I mapped my route and packed for the desert: Grandpa’s pocket knife, sunscreen, blankets, water bottles, and a picnic basket overflowing with fruits and chips and granola bars. I drove to Great Bend, Kansas, where my brother greeted me with hugs and a pot of vegan chili. Four hundred miles later, I arrived in the mountains of Kittredge, Colorado, where my cousin welcomed me with vegetarian tacos and homegrown cannabis. We hadn’t seen each other in over a year.

“Do you ever hear from your ex?” he asked.

“It’s better if we don’t talk to each other,” I said, preferring not to get into the details of our breakup.

I took a phone interview for the nonprofit job in my cousin’s guest room and it went well. I drove I-70 West to I-15 South, clearing Utah and Vegas and the Mojave.

The night I arrived in Los Angeles, I stayed with guy friends, promptly fainting into their pile of freshly laundered clothing. After covering 13 hours of desert on less than four hours of sleep, I’d finally made it to L.A.—unsettled, scared, and exhausted, but unscathed.

Oh, and I got the job.

I made lentil soup for myself shortly after moving out West. Not because I was suddenly free of triggers left over from my abuse—I still held my breath every time strange men stood behind me in line at Whole Foods or walked behind me on the sidewalk. I didn’t make soup because I missed cooking or because I had someone new in my life to cook for, either.

I cooked because I knew that I would only stay in California if I felt at home, and because my budget necessitated that I get back into cooking.

Frequenting even the most affordable vegan and vegetarian restaurants wasn’t an option for me, but I did have a kitchen. I started small, of course. My diet consisted primarily of soups, pre-made skillet pastas, and homemade vegan pizzas for a couple of months. A far cry from the stuffed mushrooms and sautéed green beans that I used to make for my ex—but I was cooking just the same. My roommates were away often enough that I usually had the kitchen all to myself, and their cat and dog often kept me company.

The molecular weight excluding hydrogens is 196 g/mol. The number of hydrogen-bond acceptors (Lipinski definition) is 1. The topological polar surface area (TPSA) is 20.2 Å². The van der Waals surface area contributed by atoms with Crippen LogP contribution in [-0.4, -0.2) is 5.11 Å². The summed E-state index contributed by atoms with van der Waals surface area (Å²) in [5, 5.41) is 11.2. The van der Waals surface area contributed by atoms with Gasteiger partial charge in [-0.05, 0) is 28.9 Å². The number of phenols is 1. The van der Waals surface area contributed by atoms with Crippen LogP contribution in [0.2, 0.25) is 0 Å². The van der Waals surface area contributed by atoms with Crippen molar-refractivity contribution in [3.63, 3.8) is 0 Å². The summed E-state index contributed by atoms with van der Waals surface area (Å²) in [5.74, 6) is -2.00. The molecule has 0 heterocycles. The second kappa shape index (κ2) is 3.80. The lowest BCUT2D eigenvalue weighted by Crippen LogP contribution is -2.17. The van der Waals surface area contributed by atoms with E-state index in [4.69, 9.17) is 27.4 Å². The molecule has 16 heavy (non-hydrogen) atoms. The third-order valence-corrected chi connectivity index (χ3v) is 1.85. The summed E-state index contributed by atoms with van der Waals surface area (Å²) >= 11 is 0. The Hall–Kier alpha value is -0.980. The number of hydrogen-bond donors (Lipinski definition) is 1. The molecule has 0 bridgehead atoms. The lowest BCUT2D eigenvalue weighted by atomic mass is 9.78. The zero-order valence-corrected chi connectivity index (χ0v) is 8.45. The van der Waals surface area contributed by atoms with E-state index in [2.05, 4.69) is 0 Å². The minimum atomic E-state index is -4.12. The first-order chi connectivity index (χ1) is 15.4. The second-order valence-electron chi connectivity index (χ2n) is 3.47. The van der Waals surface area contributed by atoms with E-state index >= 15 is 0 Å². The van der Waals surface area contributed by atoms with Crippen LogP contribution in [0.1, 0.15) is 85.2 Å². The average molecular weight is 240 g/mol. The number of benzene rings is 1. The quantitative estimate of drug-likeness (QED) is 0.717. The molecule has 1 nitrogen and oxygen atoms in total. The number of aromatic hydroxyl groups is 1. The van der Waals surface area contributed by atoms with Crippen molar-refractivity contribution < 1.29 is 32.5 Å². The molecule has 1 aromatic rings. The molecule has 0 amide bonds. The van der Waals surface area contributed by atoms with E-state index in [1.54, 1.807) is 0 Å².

Soon, I was looking forward to cooking in the evenings. I learned how to eat vegan on a budget and simultaneously fell in love with Trader Joe’s. I lit candles and listened to podcasts while I cooked, sometimes opting to let Spotify or Parenthood play in the background instead. As the days grew shorter, cooking and going on evening walks with the dog became my new routine. I even started looking forward to buying groceries and walking them home.

After Christmas, I drove back across the country to visit family and save up for my own place, and I ended up working my way through The Vegan Stoner Cookbook. I went from cooking soups and pastas to creating dishes like vegan cannelloni, orange French toast, and vegan biscuits and gravy. I made samosas and tofu cream cheese danishes for my nieces and they ate them up. I took plant-based pizza bread to my friend’s house and she happily devoured it. I made my dad try a chocolate chip cake I baked with bananas instead of eggs and he ate two pieces. I cooked daily, and after two months back home in Missouri, I was finally able to afford my own apartment in Long Beach.

I recently found myself crying on my balcony on a Monday morning.

One of my favorite podcasts aired an episode featuring a male survivor of childhood sexual abuse and we ended up having more in common than I’d anticipated. I probably wouldn’t have eaten that day if I hadn’t remembered my leftover lentil soup in the fridge. I microwaved a bowl and ate it—then another and another. Still hungry, I made churro chips and mango smoothies for dessert.

I’ve been entertaining the idea of cooking for two again, but I don’t think I’m ready yet. One thing is for certain though: I love cooking for one. I sautéed French green beans for the first time in three years the other day, and they were just as delicious as I remember.

If you are in crisis and need help, call The National Domestic Violence Hotline at 1-800-799-7233.